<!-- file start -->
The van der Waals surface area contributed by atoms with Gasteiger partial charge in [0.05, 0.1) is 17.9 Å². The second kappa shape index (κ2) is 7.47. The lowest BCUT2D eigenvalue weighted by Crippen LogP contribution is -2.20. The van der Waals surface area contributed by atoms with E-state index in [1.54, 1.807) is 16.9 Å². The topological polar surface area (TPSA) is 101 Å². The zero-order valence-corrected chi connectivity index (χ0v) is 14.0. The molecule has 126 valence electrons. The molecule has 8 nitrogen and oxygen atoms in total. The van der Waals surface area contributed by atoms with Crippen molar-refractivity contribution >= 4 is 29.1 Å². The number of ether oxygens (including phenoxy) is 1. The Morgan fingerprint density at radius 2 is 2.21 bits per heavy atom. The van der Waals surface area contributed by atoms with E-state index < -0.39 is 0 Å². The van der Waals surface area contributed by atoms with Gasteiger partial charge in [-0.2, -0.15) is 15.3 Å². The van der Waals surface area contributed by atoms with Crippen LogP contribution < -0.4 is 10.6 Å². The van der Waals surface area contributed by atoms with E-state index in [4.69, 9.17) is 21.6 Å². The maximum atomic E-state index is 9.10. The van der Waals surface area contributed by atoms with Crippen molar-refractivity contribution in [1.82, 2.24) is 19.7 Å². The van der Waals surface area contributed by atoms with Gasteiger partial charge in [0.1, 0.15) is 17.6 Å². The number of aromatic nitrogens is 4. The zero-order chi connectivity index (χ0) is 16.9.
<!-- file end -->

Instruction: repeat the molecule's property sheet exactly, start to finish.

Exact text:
The van der Waals surface area contributed by atoms with Gasteiger partial charge in [0.05, 0.1) is 17.9 Å². The second kappa shape index (κ2) is 7.47. The lowest BCUT2D eigenvalue weighted by Crippen LogP contribution is -2.20. The van der Waals surface area contributed by atoms with E-state index in [1.54, 1.807) is 16.9 Å². The topological polar surface area (TPSA) is 101 Å². The zero-order valence-corrected chi connectivity index (χ0v) is 14.0. The molecule has 126 valence electrons. The molecule has 8 nitrogen and oxygen atoms in total. The van der Waals surface area contributed by atoms with Crippen molar-refractivity contribution >= 4 is 29.1 Å². The number of ether oxygens (including phenoxy) is 1. The Morgan fingerprint density at radius 2 is 2.21 bits per heavy atom. The van der Waals surface area contributed by atoms with E-state index < -0.39 is 0 Å². The van der Waals surface area contributed by atoms with Gasteiger partial charge in [-0.2, -0.15) is 15.3 Å². The van der Waals surface area contributed by atoms with Crippen LogP contribution < -0.4 is 10.6 Å². The van der Waals surface area contributed by atoms with E-state index in [4.69, 9.17) is 21.6 Å². The maximum atomic E-state index is 9.10. The van der Waals surface area contributed by atoms with Crippen molar-refractivity contribution in [1.82, 2.24) is 19.7 Å². The van der Waals surface area contributed by atoms with Gasteiger partial charge in [0.1, 0.15) is 17.6 Å². The number of aromatic nitrogens is 4. The zero-order chi connectivity index (χ0) is 16.9.